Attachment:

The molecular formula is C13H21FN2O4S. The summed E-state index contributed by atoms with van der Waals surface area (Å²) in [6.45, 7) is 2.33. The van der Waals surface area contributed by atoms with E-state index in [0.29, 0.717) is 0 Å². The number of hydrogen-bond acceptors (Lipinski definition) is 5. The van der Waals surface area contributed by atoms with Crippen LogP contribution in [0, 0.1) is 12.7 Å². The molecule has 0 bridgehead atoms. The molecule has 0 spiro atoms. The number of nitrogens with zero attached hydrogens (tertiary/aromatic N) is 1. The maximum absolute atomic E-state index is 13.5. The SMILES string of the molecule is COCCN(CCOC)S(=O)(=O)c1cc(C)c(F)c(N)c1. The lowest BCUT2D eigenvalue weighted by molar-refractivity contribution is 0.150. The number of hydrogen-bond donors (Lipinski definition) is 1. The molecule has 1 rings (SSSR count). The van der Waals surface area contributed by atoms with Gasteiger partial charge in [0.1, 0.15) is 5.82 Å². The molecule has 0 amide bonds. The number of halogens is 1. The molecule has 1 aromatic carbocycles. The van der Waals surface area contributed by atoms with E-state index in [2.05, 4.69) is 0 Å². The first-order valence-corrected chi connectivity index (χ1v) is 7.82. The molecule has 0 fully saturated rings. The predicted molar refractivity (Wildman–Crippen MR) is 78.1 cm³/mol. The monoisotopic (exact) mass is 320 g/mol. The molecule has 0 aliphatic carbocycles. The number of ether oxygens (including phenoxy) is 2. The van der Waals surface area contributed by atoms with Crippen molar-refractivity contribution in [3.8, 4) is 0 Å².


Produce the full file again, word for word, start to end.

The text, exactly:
The molecular formula is C13H21FN2O4S. The summed E-state index contributed by atoms with van der Waals surface area (Å²) in [6.45, 7) is 2.33. The van der Waals surface area contributed by atoms with E-state index in [0.29, 0.717) is 0 Å². The number of hydrogen-bond acceptors (Lipinski definition) is 5. The van der Waals surface area contributed by atoms with Crippen LogP contribution in [0, 0.1) is 12.7 Å². The molecule has 0 bridgehead atoms. The molecule has 0 spiro atoms. The number of nitrogens with zero attached hydrogens (tertiary/aromatic N) is 1. The maximum absolute atomic E-state index is 13.5. The SMILES string of the molecule is COCCN(CCOC)S(=O)(=O)c1cc(C)c(F)c(N)c1. The lowest BCUT2D eigenvalue weighted by molar-refractivity contribution is 0.150. The number of hydrogen-bond donors (Lipinski definition) is 1. The molecule has 1 rings (SSSR count). The van der Waals surface area contributed by atoms with Gasteiger partial charge in [0.1, 0.15) is 5.82 Å². The molecule has 0 amide bonds. The number of halogens is 1. The molecule has 1 aromatic carbocycles. The van der Waals surface area contributed by atoms with E-state index in [2.05, 4.69) is 0 Å². The first-order valence-corrected chi connectivity index (χ1v) is 7.82. The molecule has 0 fully saturated rings. The predicted molar refractivity (Wildman–Crippen MR) is 78.1 cm³/mol. The monoisotopic (exact) mass is 320 g/mol. The molecule has 0 aliphatic carbocycles. The number of ether oxygens (including phenoxy) is 2. The van der Waals surface area contributed by atoms with Crippen molar-refractivity contribution in [3.8, 4) is 0 Å².